Me: I’m scared of the revenge.
Paul: Well you got yourself into this position. What were you expecting?
Then it happened. Like a total freak of nature, I had quietly, idiotically, through all faults of my own, due to poor life choices, failed to watch Breaking Bad through to its end. I’d seen all the classics, bar this. I kept my dirty secret quiet and managed to avoid all talk of it. I was driving through town with my brother Josh and he blabbermouthed the final episode like he’d be spoiling shows all week, like he was me.
Me: Why would you do that?
He actually thought I had seen it. I felt the hot remorse of beautiful TV viewing, ruined. I screamed and watched him, stoked on his revenge. I realised we are all spoilerphobics and his laugh rang out. To trash an ending is the wildest kind of fun.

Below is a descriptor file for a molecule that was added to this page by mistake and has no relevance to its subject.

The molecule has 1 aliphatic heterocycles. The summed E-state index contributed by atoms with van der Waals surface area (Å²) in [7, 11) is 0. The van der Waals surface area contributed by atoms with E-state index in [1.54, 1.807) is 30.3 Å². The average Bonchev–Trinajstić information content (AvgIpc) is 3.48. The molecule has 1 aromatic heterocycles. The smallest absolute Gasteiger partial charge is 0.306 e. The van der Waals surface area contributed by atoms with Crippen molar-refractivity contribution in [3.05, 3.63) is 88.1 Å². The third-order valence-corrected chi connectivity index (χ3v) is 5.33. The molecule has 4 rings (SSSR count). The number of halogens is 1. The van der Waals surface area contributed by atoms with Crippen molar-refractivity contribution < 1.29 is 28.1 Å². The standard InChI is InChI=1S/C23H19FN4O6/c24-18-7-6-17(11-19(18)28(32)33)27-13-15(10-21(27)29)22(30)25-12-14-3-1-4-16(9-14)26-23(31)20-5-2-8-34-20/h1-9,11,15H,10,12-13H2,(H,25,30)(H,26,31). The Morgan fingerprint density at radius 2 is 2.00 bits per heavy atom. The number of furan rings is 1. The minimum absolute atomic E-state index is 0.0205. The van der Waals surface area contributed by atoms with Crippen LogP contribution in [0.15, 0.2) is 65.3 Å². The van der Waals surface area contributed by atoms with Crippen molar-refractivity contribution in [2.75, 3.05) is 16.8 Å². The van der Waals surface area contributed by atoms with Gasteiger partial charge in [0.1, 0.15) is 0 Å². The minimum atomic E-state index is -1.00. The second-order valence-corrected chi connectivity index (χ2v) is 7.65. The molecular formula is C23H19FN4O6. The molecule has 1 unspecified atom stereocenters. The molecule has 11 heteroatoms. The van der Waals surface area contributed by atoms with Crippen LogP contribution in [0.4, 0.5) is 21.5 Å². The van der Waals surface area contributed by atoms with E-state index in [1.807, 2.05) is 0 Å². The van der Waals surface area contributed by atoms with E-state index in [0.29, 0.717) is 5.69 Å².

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This content, like all television coverage we do at The Spinoff, is brought to you thanks to the excellent folk at Lightbox. Do us and yourself a favour by clicking here to start a FREE 30 day trial of this truly wonderful service.